Once you get the angle, use a bit of right angle trig to get the distance on the screen.

    Show how you made that calculation. (Is that sinθ or θ? Either way, it's way too small.)
     
  6. Oct 2, 2011 #5

    HallsofIvy

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    You have
    [tex]\frac{n\lambda}{d}= \frac{1(450 nm)}{3.33 \times 10^{-6}}[/tex]
    450/3.33= 450(10/3)= 1500. The additional digits you have are "round off error" from writing (10/3) as 3.33. Since "300 lines per mm" is 1/300 mm per line= 10/3 x 10 ^{-5}m per line (not. "-6"). Also,be careful about the units. In the numerator, you have "nm" (10^{-9} m) and in the denominator "m". Since that is equal to [itex]sin(\theta)[/itex], after finding that value, take the "arcsin" of it.
     
  7. Oct 2, 2011 #6

    so since 1 nanometer = 1.0 × 10-9 meters i have to say 490*10^-9 =4,9*10^-7
    but then i have the bottom that is still 3,33...*10^-6 because i said 1/300 can i just change it to 3,33....*10^-7 ?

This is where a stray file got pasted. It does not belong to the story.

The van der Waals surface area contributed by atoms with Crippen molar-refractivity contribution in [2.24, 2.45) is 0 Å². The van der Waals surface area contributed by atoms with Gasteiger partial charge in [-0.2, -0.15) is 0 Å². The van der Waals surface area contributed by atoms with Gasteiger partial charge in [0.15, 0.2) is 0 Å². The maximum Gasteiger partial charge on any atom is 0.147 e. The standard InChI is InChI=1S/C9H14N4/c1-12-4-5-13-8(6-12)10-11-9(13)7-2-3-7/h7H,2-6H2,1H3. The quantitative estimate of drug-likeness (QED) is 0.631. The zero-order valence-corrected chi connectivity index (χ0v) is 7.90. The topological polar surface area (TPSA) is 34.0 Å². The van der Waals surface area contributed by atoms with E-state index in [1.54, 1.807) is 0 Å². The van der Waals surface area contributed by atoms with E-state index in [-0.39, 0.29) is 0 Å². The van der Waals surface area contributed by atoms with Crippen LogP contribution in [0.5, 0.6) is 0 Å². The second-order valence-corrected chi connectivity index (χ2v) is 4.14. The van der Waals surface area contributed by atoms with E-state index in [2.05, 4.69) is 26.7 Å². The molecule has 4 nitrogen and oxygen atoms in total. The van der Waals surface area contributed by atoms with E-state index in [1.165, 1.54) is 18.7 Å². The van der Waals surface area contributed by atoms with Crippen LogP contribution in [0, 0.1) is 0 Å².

8. Oct 2, 2011 #7

    Doc Al

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    Sure, but 450 not 490.
    Why would you think you can change it by a factor of ten??

    d = (1 mm)/300 = (10^-3 m)/300 = 3.33 10^-6 m
     
  9. Oct 2, 2011 #8
    i made the calculation this way:

    sinø=(1*(450*10^-9))m/1:300
     
  10. Oct 2, 2011 #9
    because now i have the 450*10^-7 and the 3,33*10^-6 am i able to just devide them with each other when the one is -7 and the other is -6 ? if i am then should it look like this
    and then the result is 13,51 and that would still be wrong ?

    ps. thanks alot because u are using your time to help me it's really hard to understand how everything with the units work and very depressing since i know all the formulars yet the result only gets right with the right units
     
  11. Oct 2, 2011 #10

    Doc Al

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    That should be 450 nm = 450*10^-9 m.

    (And yes, you can just divide them.)
     
  12. Oct 2, 2011 #11
    so the result on how to do it must then be 450*10^-7/(3,33*10^-6) = 13,51
    13,51 must then be in meter right ?

    after that i have to use some angle trig to solve the angle
    and i think it is tan^-1 13,51 = 85,76

    am i right so far ?